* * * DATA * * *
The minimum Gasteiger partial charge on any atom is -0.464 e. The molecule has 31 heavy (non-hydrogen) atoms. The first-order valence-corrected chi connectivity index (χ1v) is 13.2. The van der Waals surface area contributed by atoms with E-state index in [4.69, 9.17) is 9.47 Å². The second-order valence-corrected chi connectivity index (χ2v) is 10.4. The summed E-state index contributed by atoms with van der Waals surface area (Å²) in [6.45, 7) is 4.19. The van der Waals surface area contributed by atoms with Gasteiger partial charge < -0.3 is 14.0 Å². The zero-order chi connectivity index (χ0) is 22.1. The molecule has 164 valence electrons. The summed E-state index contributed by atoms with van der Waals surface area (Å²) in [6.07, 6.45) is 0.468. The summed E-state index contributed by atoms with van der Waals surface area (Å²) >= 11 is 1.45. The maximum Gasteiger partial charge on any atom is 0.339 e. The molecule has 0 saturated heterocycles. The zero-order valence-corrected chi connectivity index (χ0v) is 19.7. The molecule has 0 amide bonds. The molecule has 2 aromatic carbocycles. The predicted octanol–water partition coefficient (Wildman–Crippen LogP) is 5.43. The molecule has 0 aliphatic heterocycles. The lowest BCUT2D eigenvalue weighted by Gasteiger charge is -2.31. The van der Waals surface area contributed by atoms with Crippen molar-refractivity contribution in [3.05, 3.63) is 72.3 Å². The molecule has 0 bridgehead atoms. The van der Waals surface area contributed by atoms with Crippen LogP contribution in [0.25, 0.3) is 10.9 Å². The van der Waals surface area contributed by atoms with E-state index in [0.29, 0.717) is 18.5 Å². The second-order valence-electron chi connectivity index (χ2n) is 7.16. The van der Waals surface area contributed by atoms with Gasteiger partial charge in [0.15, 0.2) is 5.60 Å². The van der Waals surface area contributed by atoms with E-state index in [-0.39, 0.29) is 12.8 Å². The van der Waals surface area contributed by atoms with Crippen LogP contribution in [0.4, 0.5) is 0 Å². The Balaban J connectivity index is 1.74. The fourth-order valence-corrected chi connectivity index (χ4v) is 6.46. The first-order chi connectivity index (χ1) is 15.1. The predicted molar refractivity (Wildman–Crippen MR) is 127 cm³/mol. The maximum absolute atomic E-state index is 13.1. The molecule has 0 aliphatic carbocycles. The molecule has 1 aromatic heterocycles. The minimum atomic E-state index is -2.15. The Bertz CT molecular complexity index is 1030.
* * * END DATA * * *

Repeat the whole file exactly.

The minimum Gasteiger partial charge on any atom is -0.464 e. The molecule has 31 heavy (non-hydrogen) atoms. The first-order valence-corrected chi connectivity index (χ1v) is 13.2. The van der Waals surface area contributed by atoms with E-state index in [4.69, 9.17) is 9.47 Å². The second-order valence-corrected chi connectivity index (χ2v) is 10.4. The summed E-state index contributed by atoms with van der Waals surface area (Å²) in [6.45, 7) is 4.19. The van der Waals surface area contributed by atoms with Gasteiger partial charge < -0.3 is 14.0 Å². The zero-order chi connectivity index (χ0) is 22.1. The molecule has 164 valence electrons. The summed E-state index contributed by atoms with van der Waals surface area (Å²) in [6.07, 6.45) is 0.468. The summed E-state index contributed by atoms with van der Waals surface area (Å²) >= 11 is 1.45. The maximum Gasteiger partial charge on any atom is 0.339 e. The molecule has 0 saturated heterocycles. The zero-order valence-corrected chi connectivity index (χ0v) is 19.7. The molecule has 0 amide bonds. The molecule has 2 aromatic carbocycles. The predicted octanol–water partition coefficient (Wildman–Crippen LogP) is 5.43. The molecule has 0 aliphatic heterocycles. The lowest BCUT2D eigenvalue weighted by Gasteiger charge is -2.31. The van der Waals surface area contributed by atoms with Crippen molar-refractivity contribution in [3.05, 3.63) is 72.3 Å². The molecule has 0 bridgehead atoms. The van der Waals surface area contributed by atoms with Crippen LogP contribution in [0.25, 0.3) is 10.9 Å². The van der Waals surface area contributed by atoms with E-state index in [0.29, 0.717) is 18.5 Å². The second-order valence-electron chi connectivity index (χ2n) is 7.16. The van der Waals surface area contributed by atoms with Gasteiger partial charge in [0.15, 0.2) is 5.60 Å². The van der Waals surface area contributed by atoms with E-state index in [-0.39, 0.29) is 12.8 Å². The van der Waals surface area contributed by atoms with Crippen LogP contribution in [0.4, 0.5) is 0 Å². The Balaban J connectivity index is 1.74. The fourth-order valence-corrected chi connectivity index (χ4v) is 6.46. The first-order chi connectivity index (χ1) is 15.1. The predicted molar refractivity (Wildman–Crippen MR) is 127 cm³/mol. The maximum absolute atomic E-state index is 13.1. The molecule has 0 aliphatic carbocycles. The molecule has 1 aromatic heterocycles. The minimum atomic E-state index is -2.15. The Bertz CT molecular complexity index is 1030.